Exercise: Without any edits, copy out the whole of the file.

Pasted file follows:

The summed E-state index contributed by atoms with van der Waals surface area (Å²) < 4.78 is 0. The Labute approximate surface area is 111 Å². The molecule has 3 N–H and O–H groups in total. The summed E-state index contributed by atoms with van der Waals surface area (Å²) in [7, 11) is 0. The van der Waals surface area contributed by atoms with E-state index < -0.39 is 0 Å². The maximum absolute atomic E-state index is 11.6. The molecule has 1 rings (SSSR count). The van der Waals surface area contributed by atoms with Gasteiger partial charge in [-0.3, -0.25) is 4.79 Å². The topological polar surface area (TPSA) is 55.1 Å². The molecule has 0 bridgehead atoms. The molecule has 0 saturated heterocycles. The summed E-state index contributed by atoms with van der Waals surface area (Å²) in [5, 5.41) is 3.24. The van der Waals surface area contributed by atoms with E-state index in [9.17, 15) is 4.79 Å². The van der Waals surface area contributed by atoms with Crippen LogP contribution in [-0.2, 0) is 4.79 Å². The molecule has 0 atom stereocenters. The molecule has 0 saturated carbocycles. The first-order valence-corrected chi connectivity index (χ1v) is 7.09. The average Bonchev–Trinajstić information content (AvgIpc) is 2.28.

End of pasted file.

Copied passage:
The summed E-state index contributed by atoms with van der Waals surface area (Å²) < 4.78 is 0. The Labute approximate surface area is 111 Å². The molecule has 3 N–H and O–H groups in total. The summed E-state index contributed by atoms with van der Waals surface area (Å²) in [7, 11) is 0. The van der Waals surface area contributed by atoms with E-state index < -0.39 is 0 Å². The maximum absolute atomic E-state index is 11.6. The molecule has 1 rings (SSSR count). The van der Waals surface area contributed by atoms with Gasteiger partial charge in [-0.3, -0.25) is 4.79 Å². The topological polar surface area (TPSA) is 55.1 Å². The molecule has 0 bridgehead atoms. The molecule has 0 saturated heterocycles. The summed E-state index contributed by atoms with van der Waals surface area (Å²) in [5, 5.41) is 3.24. The van der Waals surface area contributed by atoms with E-state index in [9.17, 15) is 4.79 Å². The van der Waals surface area contributed by atoms with Crippen LogP contribution in [-0.2, 0) is 4.79 Å². The molecule has 0 atom stereocenters. The molecule has 0 saturated carbocycles. The first-order valence-corrected chi connectivity index (χ1v) is 7.09. The average Bonchev–Trinajstić information content (AvgIpc) is 2.28.